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March 09, 2009


Prof. Thiele,

You might be interested in taking a look at this article too:

Though I am quasi-certain you've read it already (it's on today's NYTimes, after all).

Nice synopsis and explanation of how we got here, Dr. Thiele. In "Frankenstein," the monster killed the scientist and then disappeared to commit suicide. I'd say that the oversimplification of Li's model helped to kill Li's career, but do you know if his model still used today?

Quant-bashing seems to be a new fad. There's something interesting about these articles on Wired and NYTimes: though my friends in academia enjoy them, the ones who work in the financial services industry greatly despise them.

Finance is complex. Almost all journalism on the topic is mediocre. Same goes for Science journalism: it does not matter how amazing one's writing skills are... it just isn't possible to explain stuff like Quantum Chromodynamics in a non-technical manner (IMHO, that is).

I'm not sure if it's quant-bashing. The articles I've read seemed to blame the quants' bosses, who couldn't understand the limitations of the models (or refused to), and applied them anyway. It's very tempting, when the model is simple and elegant, to convince yourself the assumptions always hold. I remember doing that in high school on some physics exams, when there was a theorem vaguely related to the question asked. (Let's just say physics wasn't my strong suit.) I think finance companies realize they still need the quants' models, but they also need top people who understand math and aren't afraid of speaking up about models' flaws. The quants' bosses should be closer to being quants themselves. You have to remember that financial engineering only became a discipline in the 1990s - Wall Street hired physics PhDs because it didn't have a choice; there weren't too many financial engineering programs back in the days when Emanuel Derman joined Goldman Sachs. As time goes by, more quants will have the seniority necessary to be promoted to higher, more influential positions, and hopefully prevent another fiasco.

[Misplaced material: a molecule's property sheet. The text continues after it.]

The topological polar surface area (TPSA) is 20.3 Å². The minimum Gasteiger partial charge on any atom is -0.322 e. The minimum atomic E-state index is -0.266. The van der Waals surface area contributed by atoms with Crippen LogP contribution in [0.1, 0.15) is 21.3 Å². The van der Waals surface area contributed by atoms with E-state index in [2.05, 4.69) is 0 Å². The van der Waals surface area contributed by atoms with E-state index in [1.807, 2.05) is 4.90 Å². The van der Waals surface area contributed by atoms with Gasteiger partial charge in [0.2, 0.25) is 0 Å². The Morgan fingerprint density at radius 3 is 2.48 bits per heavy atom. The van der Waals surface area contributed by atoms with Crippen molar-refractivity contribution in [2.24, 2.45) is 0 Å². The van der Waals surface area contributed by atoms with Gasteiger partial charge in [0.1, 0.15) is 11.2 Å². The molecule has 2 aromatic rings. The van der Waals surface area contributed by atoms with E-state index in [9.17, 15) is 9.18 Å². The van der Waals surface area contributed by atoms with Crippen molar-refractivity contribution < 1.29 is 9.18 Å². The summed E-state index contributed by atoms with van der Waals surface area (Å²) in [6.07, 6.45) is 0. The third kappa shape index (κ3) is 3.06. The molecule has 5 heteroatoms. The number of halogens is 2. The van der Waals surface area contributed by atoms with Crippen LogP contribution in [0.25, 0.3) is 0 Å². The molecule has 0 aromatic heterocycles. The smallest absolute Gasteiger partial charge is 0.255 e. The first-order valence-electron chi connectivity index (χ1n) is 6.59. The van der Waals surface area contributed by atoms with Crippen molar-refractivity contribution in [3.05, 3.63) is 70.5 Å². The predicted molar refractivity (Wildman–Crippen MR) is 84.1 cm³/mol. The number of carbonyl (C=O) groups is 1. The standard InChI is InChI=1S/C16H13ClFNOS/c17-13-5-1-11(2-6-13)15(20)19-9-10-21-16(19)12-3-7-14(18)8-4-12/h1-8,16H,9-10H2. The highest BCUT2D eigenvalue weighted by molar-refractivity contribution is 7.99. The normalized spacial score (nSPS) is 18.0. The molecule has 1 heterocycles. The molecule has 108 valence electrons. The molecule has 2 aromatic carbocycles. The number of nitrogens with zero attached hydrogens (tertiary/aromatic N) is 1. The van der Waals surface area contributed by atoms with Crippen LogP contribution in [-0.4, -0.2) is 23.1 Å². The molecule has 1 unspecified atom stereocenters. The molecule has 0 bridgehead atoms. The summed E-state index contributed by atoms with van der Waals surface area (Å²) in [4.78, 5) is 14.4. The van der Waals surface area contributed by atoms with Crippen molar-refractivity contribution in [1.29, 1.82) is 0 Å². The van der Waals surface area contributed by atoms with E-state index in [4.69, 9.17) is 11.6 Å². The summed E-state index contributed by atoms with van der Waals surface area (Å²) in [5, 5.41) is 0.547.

The article on Wired was a bit of "quant-bashing". The one on NYTimes was much more balanced and accurate. These days, the fad seems to be to bash and blame anyone who works in Finance (not just quants). Most people don't know the difference between a trader, a broker, a quant, or an investment banker. It's understandable. Finance is now much more specialized than what it was some decades ago when we only had vanilla instruments such as stocks and bonds.

I wholeheartedly agree with you that people in positions of power in banks should be more "quantish", and understand the limitations of their models better. However, I am not sure this will ever happen. Wall Street always had a sort of "frat house" culture. Until not long ago, Goldman Sachs bankers would shmooze with their clients at strip clubs. Bankers doing cocaine and spending money on prostitutes is not unheard of. Traders insulting, harassing and terrorizing women and "over-educated" PhD's is tolerated. I know a guy who has a PhD in Math from UC Berkeley and works for a major French bank (you easily guess which), and his boss is a former US Marine Corps fighter pilot who knows little to nothing of financial mathematics. There's a culture of the "alpha male", and quants are viewed as a necessary evil. In such testosterone-driven environments, one cannot find much rationality.

The bright side is that a new Wall Street will likely emerge from this crisis. More intellectual firepower in top positions, and less irrational monkeys with giant egos in positions of power. Hopefully that would prevent future fiascos of such doomsday proportions.

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